Another example of a spherical manifold is a 3D projective space P3. It can easily be presented as a ball whose diametrically opposite points are identical.

The third and, probably, most non-trivial example of a spherical manifold is spherical Poincar dodecahedron or, for short, the Poincare sphere.

The Poincare sphere is, surprisingly, related to a wide diversity of the fields of mathematics: Geometry, Topology, Group theory, Catastrophe theory, Knot theory and others (Kirbi, Schalermann, 1982).

To construct a lens space, let us take a lens with two spherial segments with the dihedral angle 2/p, where p is any positive integer. Let us divide the lens edge into p equal arcs converting the segments into a pair of spherical p-gons A and A’. Now let us mirror p-gon A with respect to the plane of the lens edge by turning it by the angle 2 q/p, identifying the lens sides. The resulting spherical manifold is called the Lens space L(p, q).  Having taken a ball as a lens and as its edge — the equator at p = 2, q = 1, we obtain that  L(2, 1) = P ³. One can show that the lens spaces L(p, q) and L(p’, q’) coincide if and only if p = p’ and q ≡ ± q’ (mod p) or q·q’ ≡ ± 1 (mod p)

All other spherical manifolds derivable in a similar way are the so-called lens and prismatic spaces.

Hyperbolic manifolds

The first three-dimensional closed hyperbolic manifold was constructed by F. Loebell, a German mathematician in 1931. However, that construction was sufficiently complicated, therefore two years later H. Seifert K. Weber suggested an elegant structure of a hyperbolic dodecahedron space.

To construct  hyperbolic dodecahedron space, let us consider a regular hyperbolic dodecahedron with the dihedral angle equal to 2/6 =72°. Such polyhedron can be presented in the following way. In the Euclidean space, let us take a regular rubber dodecahedron with the dihedral angle117° and  deflate it until it becomes  so “thin” that its dihedral angle is equal to 36°. Then, by a parallel shift and additional rotation by the angle 2/5 =108° we identify the face A with the face A’. The rest five pairs of the opposite faces are identified in a similar way. As a result we will obtain the Seifert-Weber hyperbolic dodecahedron space

The most difficult part of the construction problem from the mathematical standpoint is to prove the existence of this hyperbolic manifold in the Lobachevski space. A positive reply to this question is given by the fundamental Andreev theorem (1970), which poses necessary and sufficient conditions of the convex hyperbolic polyhedra existence. This theorem is the corner-stone of the modern theory of manifolds founded by W. Thurston.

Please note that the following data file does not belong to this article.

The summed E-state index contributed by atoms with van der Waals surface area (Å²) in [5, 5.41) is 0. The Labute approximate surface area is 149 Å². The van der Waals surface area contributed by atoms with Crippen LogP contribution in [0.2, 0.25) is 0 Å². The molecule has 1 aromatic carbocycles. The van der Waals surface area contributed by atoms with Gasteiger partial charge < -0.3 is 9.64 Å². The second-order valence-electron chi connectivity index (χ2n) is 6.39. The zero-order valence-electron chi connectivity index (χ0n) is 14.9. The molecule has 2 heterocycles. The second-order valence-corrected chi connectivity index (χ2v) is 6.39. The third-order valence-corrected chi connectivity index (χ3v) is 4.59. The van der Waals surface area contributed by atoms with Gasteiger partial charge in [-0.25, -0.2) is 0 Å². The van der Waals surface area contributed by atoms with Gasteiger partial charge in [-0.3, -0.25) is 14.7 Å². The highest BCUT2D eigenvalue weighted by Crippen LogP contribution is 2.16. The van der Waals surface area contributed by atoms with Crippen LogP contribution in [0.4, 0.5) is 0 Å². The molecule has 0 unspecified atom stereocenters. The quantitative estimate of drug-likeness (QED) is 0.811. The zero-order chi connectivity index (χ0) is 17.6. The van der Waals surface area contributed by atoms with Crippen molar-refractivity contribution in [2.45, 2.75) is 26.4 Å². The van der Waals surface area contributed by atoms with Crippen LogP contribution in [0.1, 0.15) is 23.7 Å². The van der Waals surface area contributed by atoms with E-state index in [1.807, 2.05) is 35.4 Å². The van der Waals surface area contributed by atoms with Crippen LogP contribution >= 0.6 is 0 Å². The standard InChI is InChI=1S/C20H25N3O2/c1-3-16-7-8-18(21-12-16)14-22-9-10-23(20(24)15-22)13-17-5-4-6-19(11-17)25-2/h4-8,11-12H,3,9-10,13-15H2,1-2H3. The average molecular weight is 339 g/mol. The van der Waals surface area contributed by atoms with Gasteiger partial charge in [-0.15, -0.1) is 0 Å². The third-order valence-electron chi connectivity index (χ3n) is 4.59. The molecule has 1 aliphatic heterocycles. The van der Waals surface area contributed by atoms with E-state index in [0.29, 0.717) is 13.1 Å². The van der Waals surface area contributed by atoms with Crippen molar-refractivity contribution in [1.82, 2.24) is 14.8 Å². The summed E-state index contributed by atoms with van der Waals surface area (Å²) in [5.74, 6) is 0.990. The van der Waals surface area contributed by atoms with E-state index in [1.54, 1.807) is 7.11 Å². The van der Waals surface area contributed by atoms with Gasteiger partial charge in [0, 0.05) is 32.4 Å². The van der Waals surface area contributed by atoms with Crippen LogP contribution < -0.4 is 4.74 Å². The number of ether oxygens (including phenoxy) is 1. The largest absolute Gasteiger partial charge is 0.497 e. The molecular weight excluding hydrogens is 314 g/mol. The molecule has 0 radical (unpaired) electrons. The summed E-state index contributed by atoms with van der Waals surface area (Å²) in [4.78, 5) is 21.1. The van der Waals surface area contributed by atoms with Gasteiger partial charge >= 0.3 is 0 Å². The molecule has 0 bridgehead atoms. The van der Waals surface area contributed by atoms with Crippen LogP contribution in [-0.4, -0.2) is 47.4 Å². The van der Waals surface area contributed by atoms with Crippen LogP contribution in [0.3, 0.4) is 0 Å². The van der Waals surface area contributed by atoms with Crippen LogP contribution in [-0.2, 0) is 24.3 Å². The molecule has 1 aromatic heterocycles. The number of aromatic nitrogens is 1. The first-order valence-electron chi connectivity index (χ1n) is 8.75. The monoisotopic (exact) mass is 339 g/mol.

Constructing manifolds from polyhedrons

Let us consider the right-angled polyhedron P whose all the dihedral (and plane) angles are equal to 90°. As an example of such a polyhedron in the Euclidean space, one can take a cube, in the spherical space — a tetrahedron, and in the hyperbolic space — hexagonal Loebell prism with twelve pentagons as a lateral surface.

To construct the hexagonal Loebell prism as a starting form, let us take the rectangular polyhedron P with all the dihedral (and plane) angles equal to 90°. We will paint its faces with four colors: a = red, b = sky blue, c = dark blue and d = vinous, so that the adjoining faces are painted with different colors. One of the variants of coloring is shown in the figure. To construct the required manifold, eight equal copies of the polyhedron P are needed. Let us identify the faces of the eight polyhedrons n the following way: a ≡ (15)(26)(37)(48); b ≡ (16)(25)(38)(47); c ≡ (17)(28)(35)(46); d ≡ (18)(27)(36)(45). The symbolic notation a ≡ (15)...(ij)...(48) means the following. Each face painted red (a) in the first copy of P is identified with the same corresponding face in the fifth copy of P. In a similar manner, the red face in the i-th copy of P is identified with the corresponding red face in the j-th copy. The identification of faces painted with other colors is done in the same way

It follows from the Andreev theorem that any polyhedron which has no triangular and quadrangular faces, where at each vertex meet exactly three edges, may be realized as a right-angled polyhedron in the Lobachevski space. Hexagonal Loebell prism obviously satisfies these conditions.

To construct hyperbolic manifolds one can use the following method. First of all, the adjoining faces of the polyhedron should be painted in different colors. Then the corresponding faces painted in the same color should be identified in several copies of the polyhedron. This method of manifolds, construction was first realized by F. Loebell (1931) for a hexagonal prism. Then the method was used by the Japanese mathematician M. Takahashi (1985) for regular rectangular dodecahedron and by A. Yu. Vesnin (1987), for an arbitrary rectangular polyhedron P.